In a separate article, we introduced the concept of performing synthetic transactions with LogicMonitor. An obviously crucial step of that process is actually scripting the automation. You can have all the right automation tools installed but how do you get started with the actual script? This article will help illustrate some of the preparation needed for developing a browser automation script.
Choose a Browser
You will need to choose a browser for visually inspecting a website and performing automation. While it makes sense to prioritize automated service testing through the same browser as most of your customers would, you should be able to get the same results visually inspecting a website’s elements in any popular browser.
Consider browsers that are compatible with Selenium, a browser automation tool we’re using in our series of articles on executing synthetic transactions with LogicMonitor. Selenium offers webdrivers for some of the most popular browsers:
- Mozilla Firefox
- Google Chrome
- Microsoft Internet Explorer
While Firefox and Chrome generally render websites similarly, Internet Explorer is traditionally an outlier. If you can be flexible, consider starting with Firefox or Chrome.
Choose the Right Website
Your first website choice for browser automation might not be the best choice. How can you tell? The largest factor is whether the webpage elements can be easily identified by an id or class name rather than an XPath. If none of that made sense to you, it’s okay. For now, choose a website but keep in mind that as you continue reading, you may discover it is not the most conducive to automation.
Keep Responsive Web Design In Mind
Many modern websites are designed to adapt or respond, to various screen sizes in order to accommodate desktops, laptops, and handheld devices such as mobile phones. Sometimes web page elements rearrange themselves in order to fit smaller screen sizes. In some cases, elements disappear entirely! You want to keep window size in mind before you attempt to identify elements and automate browser activity.
One way to test responsiveness is to simply resize your web browser. In most cases, resizing your browser to 50% of the screen’s width will be enough to trigger a responsive design. Alternatively, those who are already familiar with browser web developer tools can use those options to simulate other device screen sizes.
Locating Web Page Elements
Consider the login form illustrated below.
Visually, it is obvious what actions you would take to use a login form: click the username field, type username, click the password field, type password, and click the login button. Without thinking, you visually locate the elements you need to use and take action. What about programmatically?
HTML elements can be located in many ways, three of which being:
- Class name
Assuming the default mouse configuration, you could perform an inspection on the username field by right-clicking on the username field to expose a contextual menu and left clicking on the “Inspect Element” menu option. See the illustration below.
After inspecting the username field you would see the web developer tools open automatically and highlight, in blue, the HTML that represents the username input field. You would focus your attention only in the section highlighted in blue for now. The screenshot below is from Firefox’s web developer tools.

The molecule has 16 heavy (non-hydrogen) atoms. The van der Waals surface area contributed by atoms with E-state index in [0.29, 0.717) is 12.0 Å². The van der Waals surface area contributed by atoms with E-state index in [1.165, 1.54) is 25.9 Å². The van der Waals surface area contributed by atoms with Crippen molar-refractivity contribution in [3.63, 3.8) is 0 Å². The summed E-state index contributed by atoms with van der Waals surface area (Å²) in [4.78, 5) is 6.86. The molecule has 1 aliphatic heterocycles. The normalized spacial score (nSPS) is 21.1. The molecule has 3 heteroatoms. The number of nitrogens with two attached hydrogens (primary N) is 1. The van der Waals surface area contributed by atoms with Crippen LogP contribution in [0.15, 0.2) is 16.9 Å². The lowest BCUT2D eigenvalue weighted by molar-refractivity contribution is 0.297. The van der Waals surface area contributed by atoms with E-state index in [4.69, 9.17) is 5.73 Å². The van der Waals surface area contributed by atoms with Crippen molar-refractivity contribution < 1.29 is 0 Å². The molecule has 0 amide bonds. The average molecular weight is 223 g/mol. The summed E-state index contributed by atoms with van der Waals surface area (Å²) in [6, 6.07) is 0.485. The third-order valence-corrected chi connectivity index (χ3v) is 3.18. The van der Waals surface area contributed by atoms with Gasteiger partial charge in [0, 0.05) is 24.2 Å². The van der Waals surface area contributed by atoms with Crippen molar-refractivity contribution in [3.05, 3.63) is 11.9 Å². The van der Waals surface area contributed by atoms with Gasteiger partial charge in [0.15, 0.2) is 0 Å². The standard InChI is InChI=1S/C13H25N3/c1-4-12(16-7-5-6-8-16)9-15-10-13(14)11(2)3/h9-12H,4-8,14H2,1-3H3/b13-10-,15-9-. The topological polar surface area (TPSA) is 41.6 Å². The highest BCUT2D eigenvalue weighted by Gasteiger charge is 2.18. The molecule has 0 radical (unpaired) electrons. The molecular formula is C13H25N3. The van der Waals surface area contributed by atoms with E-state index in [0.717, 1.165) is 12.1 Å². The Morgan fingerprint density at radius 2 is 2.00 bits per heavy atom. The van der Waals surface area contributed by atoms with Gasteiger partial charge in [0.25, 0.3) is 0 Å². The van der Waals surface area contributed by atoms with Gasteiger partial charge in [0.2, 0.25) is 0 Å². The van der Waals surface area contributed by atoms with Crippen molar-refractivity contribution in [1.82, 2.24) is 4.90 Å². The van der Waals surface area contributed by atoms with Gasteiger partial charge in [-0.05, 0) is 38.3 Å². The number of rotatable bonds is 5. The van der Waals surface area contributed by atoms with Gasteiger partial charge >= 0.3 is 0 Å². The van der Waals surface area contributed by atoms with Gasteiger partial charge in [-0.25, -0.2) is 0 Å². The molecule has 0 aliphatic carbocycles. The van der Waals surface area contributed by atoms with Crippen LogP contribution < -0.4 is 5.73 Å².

You don’t need to understand everything you see. Just look for “id=”. While we technically could also use the class name (“class=”) and Xpath (not illustrated), it is best to prioritize the id because element ids are unique in HTML. Locating HTML elements in any other way either increases the risk or the complexity of locating the right elements. Repeat the inspection process for both the password and login buttons, capturing ids for both when possible.
Remember Element Actions and Wait Times
Some HTML elements such as buttons trigger an action. A login button, for example, typically will submit information to a website and cause the browser to navigate to another page. This loading time is never instantaneous. There is at least some delay that should be considered during browser automation. Remember where these delays are.
You can ballpark the times as long as you are generous (remember not all network connections are equal). You also have the option of using the browser’s web developer tools to measure when a page finishes loading. Be sure to have the developer tools open to the Network section before navigating to a page. The screen capture below illustrates a load time measurement for Google’s home page in–simply to demonstrate flexibility–Chrome’s developer tools rather than Firefox.
You might wonder why the “Finish” time is almost 6 seconds. The Google homepage practically loads into a usable state in under a second; however, the homepage continues to transfer some background data. If you continue waiting, you would see the finish measurement update from 1 second, to almost 6, to as much as 5 minutes. A 5 second wait time would be fine, but, 5 minutes is overdoing it. This is where visual inspection and human discern
ment is important.
In this article, we expanded upon the idea of executing synthetic transactions within LogicMonitor using Selenium, a tried and true automation tool, and Python, one of the most popular scripting languages. By visually inspecting and navigating web content with browser developer tools, you can start planning advanced browser automation that goes beyond recording rigid steps.
Implementing browser automation for your business doesn’t have to be daunting or cumbersome. The LogicMonitor Professional Services team has the talent and is up for the challenge! Ask about a free LogicMonitor Professional Services scoping call or free trial.